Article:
“I don’t want a ‘gaijin’ (foreigner) making something kind of like ramen,” he said with the same serious expression. Also on offer are “maze men” (boiled noodles mixed with flavorings, without soup) and side dishes such as rice with roast garlic and leek or roast tomato. Unlike most ramen shops, there is a dessert on the menu as well — hand-made lemon ice cream.

It all began last March, when Orkin took over a ramen shop on a quiet side street 20 minutes by train from bustling Shinjuku Station — a spot he said he chose for its intimate neighborhood feel — and renovated it with his wife, his brother-in-law and Japanese staff.

On the one hand, Orkin didn’t want his restaurant to be an intimidating place. A sign outside says, “ramen yatteru yo” (Hey, we’ve got ramen!) in charmingly idiosyncratic Japanese.

Yet, he also wanted to avoid the truck-stop ambience so typical of many ramen shops, in which well-dressed career women and families with small kids often feel uncomfortable. He painted the walls a cheerful yet cozy shade of yellow.

“I designed my restaurant to be an everyman restaurant, everywoman restaurant, everychild restaurant,” said Orkin, himself a father of young children.

His strategy was a hit.

Nowadays, a cross section of Tokyo society can be seen slurping up noodles at the 10 stools surrounding Ivan Ramen’s wraparound counter. There are families, boisterous high school kids, young couples, seniors. And the place is almost never empty.

“I really never, ever, ever thought I would be this successful, so quickly,” he gushed. “A lot of people warned me, ‘You might become popular, but you need to be ready once you are busy. If you have long lines and are making lots of mistakes, that will ruin you.’ “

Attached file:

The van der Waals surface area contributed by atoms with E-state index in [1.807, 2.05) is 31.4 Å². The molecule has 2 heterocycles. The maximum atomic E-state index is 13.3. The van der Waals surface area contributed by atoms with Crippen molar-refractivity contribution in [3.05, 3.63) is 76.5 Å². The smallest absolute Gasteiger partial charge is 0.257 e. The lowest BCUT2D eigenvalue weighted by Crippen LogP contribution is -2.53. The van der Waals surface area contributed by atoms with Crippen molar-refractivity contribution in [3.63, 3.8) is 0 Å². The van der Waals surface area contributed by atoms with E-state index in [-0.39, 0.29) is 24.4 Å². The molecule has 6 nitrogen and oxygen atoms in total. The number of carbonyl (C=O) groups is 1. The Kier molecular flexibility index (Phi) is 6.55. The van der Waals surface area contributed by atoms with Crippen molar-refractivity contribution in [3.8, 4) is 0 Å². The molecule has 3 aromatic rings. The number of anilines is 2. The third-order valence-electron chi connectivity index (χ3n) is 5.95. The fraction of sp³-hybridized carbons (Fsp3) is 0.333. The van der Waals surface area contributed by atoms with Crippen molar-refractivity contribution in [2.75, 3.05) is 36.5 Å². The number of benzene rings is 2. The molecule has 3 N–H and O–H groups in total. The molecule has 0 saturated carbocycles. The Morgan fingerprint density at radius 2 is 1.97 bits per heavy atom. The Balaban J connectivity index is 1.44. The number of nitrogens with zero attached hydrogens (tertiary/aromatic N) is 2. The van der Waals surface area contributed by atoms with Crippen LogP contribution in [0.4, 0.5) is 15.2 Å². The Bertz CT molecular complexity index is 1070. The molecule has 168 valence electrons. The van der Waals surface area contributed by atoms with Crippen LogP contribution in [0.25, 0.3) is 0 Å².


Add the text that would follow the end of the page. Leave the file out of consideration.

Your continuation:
Experience has taught Orkin to manage high turnover.

“I’ve worked at a lot of restaurants,” he said. “So I understand what it means to have to be ready for a lot of customers coming in the door.”

So popular is Ivan Ramen, in fact, that word even spread back home in the United States.

Matt Cohen, who is in the hotel business in San Francisco, plans to open a ramen shop there. He read about Orkin in The Wall Street Journal and decided to visit him during a 12-day research trip to Japan.

“I would say it’s excellent,” Cohen, perched on a counter stool, said of Orkin’s food. “There are some specific things that he’s doing that are really good. I like the thick cuts of charshu.”

Cohen chuckled as he remarked on the restaurant’s blend of elements of American and Japanese, saying that while the ramen might taste Japanese, other aspects such as the interior and background music create something of an American eating experience.

Cohen, who’s been in kitchens in the U.S., pointed for example to the magnets holding up Orkin’s set of knives — a common feature in American restaurant kitchens but rare in Japanese ramen shops.

As Cohen spoke, business at Ivan Ramen was wrapping up for the day. Undaunted, several people still tried to file through the sliding door.

“I’m sorry, but we’re closed,” Orkin, with a bow of his head, told the would-be patrons in fluent Japanese.

That a guy from New York could attract such a big Japanese crowd seems to have taken Orkin himself by surprise. As he put it, in English this time, “It’s very humbling and gratifying to have all these people . . . who eat great ramen all the time tell me my ramen is as good as any of the ramen they have been eating.”